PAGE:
Digital inclusion and education
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Digital inclusion and education

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What do we know about digital inclusion and education? What are the most effective policy responses? An international perspective.

What do we know about digital inclusion and education? What are the most effective policy responses? An international perspective.

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  • Levy and Murnane show how the composition of the US work force has changed. What they show is that, between 1970 and 2000, work involving routine manual input, the jobs of the typical factory worker, was down significantly. Non-routine manual work, things we do with our hands, but in ways that are not so easily put into formal algorithms, was down too, albeit with much less change over recent years – and that is easy to understand because you cannot easily computerise the bus driver or outsource your hairdresser. All that is not surprising, but here is where the interesting story begins: Among the skill categories represented here, routine cognitive input, that is cognitive work that you can easily put into the form of algorithms and scripts saw the sharpest decline in demand over the last couple of decades, with a decline by almost 8% in the share of jobs. So those middle class white collar jobs that involve the application of routine knowledge, are most at threat today. And that is where schools still put a lot of their focus and what we value in multiple choice accountability systems.The point here is, that the skills that are easiest to teach and test are also the skills that are easiest to digitise, automatise and offshore. If that is all what we do in school, we are putting our youngsters right up for competition with computers, because those are the things computers can do better than humans, and our kids are going to loose out before they even started. Where are the winners in this process? These are those who engage in expert thinking – the new literacy of the 21st century, up 8% - and complex communication, up almost 14%.

Digital inclusion and education Digital inclusion and education Presentation Transcript

  • Digital Inclusion and Education Francesc Pedró Teacher Development and Education Policies UNESCO
  • The economic imperative for digital inclusionMean task input as percentiles of the 1960 task distribution Economy-wide measures of routine and non-routine task input (US) Routine manual 65 60 Nonroutine manual 55 Routine cognitive 50 45 Nonroutine analytic 40 Nonroutine interactive 1960 1970 1980 1990 2002 (Levy and Murnane, 2008)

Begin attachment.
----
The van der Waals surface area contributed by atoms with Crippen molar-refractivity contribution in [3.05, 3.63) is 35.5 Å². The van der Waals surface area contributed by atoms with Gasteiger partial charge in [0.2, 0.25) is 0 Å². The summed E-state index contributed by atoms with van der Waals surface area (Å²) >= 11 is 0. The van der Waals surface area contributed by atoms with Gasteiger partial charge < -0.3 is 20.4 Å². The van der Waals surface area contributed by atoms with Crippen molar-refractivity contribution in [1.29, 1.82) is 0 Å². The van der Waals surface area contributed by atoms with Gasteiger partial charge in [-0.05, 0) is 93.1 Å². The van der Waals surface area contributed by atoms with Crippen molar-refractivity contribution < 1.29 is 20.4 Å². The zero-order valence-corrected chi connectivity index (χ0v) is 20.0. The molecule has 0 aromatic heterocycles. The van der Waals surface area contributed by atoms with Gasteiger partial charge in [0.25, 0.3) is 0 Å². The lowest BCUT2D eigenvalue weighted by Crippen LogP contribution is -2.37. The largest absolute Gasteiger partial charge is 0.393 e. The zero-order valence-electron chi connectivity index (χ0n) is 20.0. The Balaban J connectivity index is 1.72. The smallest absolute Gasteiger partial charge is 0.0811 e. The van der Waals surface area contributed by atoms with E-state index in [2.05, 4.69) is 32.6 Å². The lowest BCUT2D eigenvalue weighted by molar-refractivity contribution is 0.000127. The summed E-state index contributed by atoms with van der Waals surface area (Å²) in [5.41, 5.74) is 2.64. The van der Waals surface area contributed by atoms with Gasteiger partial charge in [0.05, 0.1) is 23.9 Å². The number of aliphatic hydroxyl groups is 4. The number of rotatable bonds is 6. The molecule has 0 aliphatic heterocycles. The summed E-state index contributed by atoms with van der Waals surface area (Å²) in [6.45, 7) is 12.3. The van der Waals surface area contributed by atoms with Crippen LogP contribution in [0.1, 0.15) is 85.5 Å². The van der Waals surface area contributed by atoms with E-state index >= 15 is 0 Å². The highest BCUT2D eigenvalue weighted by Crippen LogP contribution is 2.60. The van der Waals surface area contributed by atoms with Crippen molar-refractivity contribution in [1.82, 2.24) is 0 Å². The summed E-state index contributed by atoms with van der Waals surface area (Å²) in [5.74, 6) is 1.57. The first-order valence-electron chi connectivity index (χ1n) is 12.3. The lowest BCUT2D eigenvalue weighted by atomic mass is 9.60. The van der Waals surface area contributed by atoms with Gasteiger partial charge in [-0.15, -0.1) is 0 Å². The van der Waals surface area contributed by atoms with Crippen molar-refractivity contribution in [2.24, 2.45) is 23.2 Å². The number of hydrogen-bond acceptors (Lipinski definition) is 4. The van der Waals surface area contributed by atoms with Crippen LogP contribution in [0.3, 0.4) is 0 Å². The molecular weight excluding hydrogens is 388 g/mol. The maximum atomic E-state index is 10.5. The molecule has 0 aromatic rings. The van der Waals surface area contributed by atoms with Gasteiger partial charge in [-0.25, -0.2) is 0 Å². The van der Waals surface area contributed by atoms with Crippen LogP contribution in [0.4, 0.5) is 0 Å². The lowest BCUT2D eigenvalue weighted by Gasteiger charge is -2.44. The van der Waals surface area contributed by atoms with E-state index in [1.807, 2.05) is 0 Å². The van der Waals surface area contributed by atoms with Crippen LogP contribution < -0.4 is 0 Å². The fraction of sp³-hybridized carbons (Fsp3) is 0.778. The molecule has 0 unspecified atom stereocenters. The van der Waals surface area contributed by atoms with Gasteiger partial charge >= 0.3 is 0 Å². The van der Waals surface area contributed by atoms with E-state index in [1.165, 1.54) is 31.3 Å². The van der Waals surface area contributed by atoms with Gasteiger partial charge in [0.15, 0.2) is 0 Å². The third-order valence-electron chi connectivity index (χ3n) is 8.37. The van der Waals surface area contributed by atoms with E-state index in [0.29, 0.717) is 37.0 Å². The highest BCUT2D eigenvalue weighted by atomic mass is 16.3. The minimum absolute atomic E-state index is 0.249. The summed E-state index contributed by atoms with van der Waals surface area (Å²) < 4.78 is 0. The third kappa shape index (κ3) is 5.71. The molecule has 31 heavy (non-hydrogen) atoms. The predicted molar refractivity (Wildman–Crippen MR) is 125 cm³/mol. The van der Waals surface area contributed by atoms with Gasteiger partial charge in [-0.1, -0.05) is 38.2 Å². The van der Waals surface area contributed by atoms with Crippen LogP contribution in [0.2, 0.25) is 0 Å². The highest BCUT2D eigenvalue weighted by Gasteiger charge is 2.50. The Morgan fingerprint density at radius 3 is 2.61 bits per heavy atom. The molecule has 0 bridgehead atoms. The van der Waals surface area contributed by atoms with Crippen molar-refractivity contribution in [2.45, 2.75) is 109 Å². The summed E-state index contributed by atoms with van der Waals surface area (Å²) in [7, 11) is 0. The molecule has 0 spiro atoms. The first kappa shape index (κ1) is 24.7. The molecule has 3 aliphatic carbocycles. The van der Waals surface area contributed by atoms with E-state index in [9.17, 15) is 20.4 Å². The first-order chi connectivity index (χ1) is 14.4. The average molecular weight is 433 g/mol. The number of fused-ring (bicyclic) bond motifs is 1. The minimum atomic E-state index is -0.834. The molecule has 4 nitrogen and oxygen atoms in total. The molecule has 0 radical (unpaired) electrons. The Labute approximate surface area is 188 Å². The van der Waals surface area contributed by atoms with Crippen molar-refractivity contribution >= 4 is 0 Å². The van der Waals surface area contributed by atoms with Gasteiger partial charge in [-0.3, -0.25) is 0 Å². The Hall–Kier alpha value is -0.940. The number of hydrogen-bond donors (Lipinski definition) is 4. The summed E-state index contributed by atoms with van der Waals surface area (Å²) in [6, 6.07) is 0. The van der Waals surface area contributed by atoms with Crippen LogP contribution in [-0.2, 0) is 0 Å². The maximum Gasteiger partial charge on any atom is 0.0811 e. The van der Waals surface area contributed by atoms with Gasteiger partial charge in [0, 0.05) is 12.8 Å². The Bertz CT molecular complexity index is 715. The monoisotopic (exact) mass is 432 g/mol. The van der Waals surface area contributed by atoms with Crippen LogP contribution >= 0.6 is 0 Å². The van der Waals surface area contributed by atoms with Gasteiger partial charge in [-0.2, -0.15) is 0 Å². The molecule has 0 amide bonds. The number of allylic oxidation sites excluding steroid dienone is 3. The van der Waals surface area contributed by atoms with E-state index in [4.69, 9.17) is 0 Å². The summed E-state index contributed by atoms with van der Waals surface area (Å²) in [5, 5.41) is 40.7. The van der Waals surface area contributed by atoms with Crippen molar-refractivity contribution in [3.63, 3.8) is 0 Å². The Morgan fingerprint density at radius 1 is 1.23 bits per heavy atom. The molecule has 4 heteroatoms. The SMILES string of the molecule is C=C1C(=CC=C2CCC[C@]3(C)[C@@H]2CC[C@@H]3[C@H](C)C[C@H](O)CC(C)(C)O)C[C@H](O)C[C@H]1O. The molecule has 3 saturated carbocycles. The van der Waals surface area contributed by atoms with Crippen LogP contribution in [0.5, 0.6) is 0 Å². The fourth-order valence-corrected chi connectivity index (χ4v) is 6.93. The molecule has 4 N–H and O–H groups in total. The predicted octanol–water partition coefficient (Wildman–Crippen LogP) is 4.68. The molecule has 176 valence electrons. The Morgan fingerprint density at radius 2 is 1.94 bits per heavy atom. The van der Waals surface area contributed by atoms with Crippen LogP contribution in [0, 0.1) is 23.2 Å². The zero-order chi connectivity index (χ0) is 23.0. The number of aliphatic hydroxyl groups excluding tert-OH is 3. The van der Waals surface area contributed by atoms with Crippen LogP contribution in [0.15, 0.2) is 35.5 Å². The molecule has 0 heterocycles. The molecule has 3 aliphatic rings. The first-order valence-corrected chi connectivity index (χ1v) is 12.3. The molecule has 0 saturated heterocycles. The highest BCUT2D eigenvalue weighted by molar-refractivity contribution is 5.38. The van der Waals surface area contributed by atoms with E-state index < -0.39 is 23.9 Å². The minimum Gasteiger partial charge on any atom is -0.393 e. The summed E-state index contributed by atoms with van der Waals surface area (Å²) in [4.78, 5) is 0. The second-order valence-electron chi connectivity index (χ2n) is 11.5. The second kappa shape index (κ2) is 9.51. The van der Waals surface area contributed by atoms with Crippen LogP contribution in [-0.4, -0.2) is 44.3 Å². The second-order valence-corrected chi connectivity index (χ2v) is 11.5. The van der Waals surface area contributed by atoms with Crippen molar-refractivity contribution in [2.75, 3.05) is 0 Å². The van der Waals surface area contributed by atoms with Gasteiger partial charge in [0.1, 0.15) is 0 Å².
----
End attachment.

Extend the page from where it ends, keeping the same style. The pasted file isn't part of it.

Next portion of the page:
• Qualifying Digital Inclusion Vague and elusive concept, linked to:  Ideal user  expected benefits of affordances  Linked to other forms of exclusion Includes:  Access to equipment and connectivity  Use  Benefits: – Digital skills – Improved learning outcomes
  • Measuring digital skills Percentage of students at each level of competencies, 2009Source: PISA OCDE Dataset, 2011.
  • Students’ digital skills and SES
  • Excluded from the benefits PISA2006 science 3.00 2.500PISA competence index 2.00 1.500 1.00 .500 .00 Equal start SES effect ICT use No capital With capital
  • Education policies for digital inclusion The Pull imperative for education policy makers Empowering users:  From access to use  From increased use to efficient use Avoiding the Matthew effect
  • Digital inclusion and educational development Increased socio-economic development Supply-driven policies Future (access) Assessment, autono Tomorrow? my Developing Developed capacities Bottom-up countries solutions Qualified demand Equipment, content, Textbooks New opportunities: connectivity, trainin mobile learning School platforms g, Top-down policies Example 1:1 Demand-driven policies (efficient use)
  • Many thanks F.Pedro@UNESCO.orgAvailable at: /francescpedroFollow us: @FrancescPedroED /francesc.pedroED